12) Creatively Use and Respond to Change

None of Us Are Free/Economic Inequality Causes Crime, Depression, Early Death, etc.

With so many billions of dollars swirling around from Washington and so many unemployed, underemployed friends, family, etc. I think it’s time to talk about economic inequality and the affects it has on humans.

An amazing article by “Yes Magazine,”interviews  British epidemiologist Richard Wilkinson about what happens when a society has unequal distribution of wealth. The most telling statement to me was,” Inequality affects our ability to trust and our sense that we are part of a community. In a way, that is the fundamental mediator between inequality and most of these outcomes, through the damage it does to social relations. For instance, in more equal countries or more equal states, two-thirds of the population may feel they can trust others in general, whereas in the more unequal countries or states, it may drop as low as 15 percent or 25 percent.” Read the whole interview here http://www.yesmagazine.org/happiness/want-the-good-life-your-neighbors-need-it-too

He is talking about Us here, that is the U.S. and the difference between us and Sweden or France and even the difference of what state in the U.S. we live in and how unevenly distributed the wealth is.

Yesterday, I was part of a debate about whether the documents that WikiLeaks leaked should have been made public. I was astonished that some people who I thought were close to me politically thought it was wrong! Here are a couple of the reasons given.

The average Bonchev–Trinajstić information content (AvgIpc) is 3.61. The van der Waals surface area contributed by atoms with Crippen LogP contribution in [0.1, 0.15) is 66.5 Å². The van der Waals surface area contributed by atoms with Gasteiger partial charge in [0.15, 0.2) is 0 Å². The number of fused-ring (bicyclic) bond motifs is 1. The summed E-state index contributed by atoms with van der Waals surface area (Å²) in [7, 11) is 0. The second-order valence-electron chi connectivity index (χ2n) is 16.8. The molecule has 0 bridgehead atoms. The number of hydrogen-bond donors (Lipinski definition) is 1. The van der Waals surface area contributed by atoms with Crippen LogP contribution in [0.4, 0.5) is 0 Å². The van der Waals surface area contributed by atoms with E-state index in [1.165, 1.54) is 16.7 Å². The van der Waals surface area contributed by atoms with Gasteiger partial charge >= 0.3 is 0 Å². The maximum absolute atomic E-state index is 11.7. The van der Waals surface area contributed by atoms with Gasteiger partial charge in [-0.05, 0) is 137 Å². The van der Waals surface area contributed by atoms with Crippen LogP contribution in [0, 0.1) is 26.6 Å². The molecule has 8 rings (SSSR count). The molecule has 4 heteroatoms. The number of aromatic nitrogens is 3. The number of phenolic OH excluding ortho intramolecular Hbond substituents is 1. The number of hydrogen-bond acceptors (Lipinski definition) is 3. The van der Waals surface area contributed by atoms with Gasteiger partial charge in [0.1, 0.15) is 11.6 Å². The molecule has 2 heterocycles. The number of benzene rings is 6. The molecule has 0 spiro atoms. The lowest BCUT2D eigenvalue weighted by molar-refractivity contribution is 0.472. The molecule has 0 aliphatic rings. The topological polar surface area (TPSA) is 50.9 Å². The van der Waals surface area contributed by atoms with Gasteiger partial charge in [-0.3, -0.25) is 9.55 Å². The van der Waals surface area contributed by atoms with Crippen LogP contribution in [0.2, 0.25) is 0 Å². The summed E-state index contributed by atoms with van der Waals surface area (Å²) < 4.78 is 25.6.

1. Didn’t trust people with the information. Dolts would use it to cause more harm.

2. It was like a schoolyard tattletale.

The first thing seems like the result of living in an unequal, consumer society and the second seems like judging whistle blowing as bad behavior because peers who may have been doing harmful things should be protected, kind of a “gansta” mentality, in my thinking.

All this brings me to the giant need we have for community and sharing. A very interesting conclusion of the above study is that in order to deal with many of the ills of our society we need to bring more economic equality to our societies. Another point Wilkinson made is that we are not consumers because we are selfish but because we are such social beings that it is extremely important to us to be accepted by our community. The anxiety and mistrust of fellow human beings this produces deeply affects both the poor and the rich. In other words, poverty is not the problem, but inequality is what needs to be solved.

My work in trying to spread Permaculture without the huge expense ($1200 and up) it takes to get Permaculture Certification. There may be a place for getting certified, but it has become one of the main means by which Permaculture designers get income and share the knowledge. I do feel like knowledge is power and that with holding information is a way of controlling the masses. I consider the soldier who leaked the documents to be a huge hero and am grateful that there was a place he could send what he found.

We are all living with more anxiety and fear these days post 911, but most of mine comes from watching our rights get eroded by governments who claim to be protecting me and are probably scanning this post for reasons to put me on some list…..Or maybe it’s because I live in such an unequal society! There has not been such a vast divide in income in this country since 1928, the year before the Great Depression.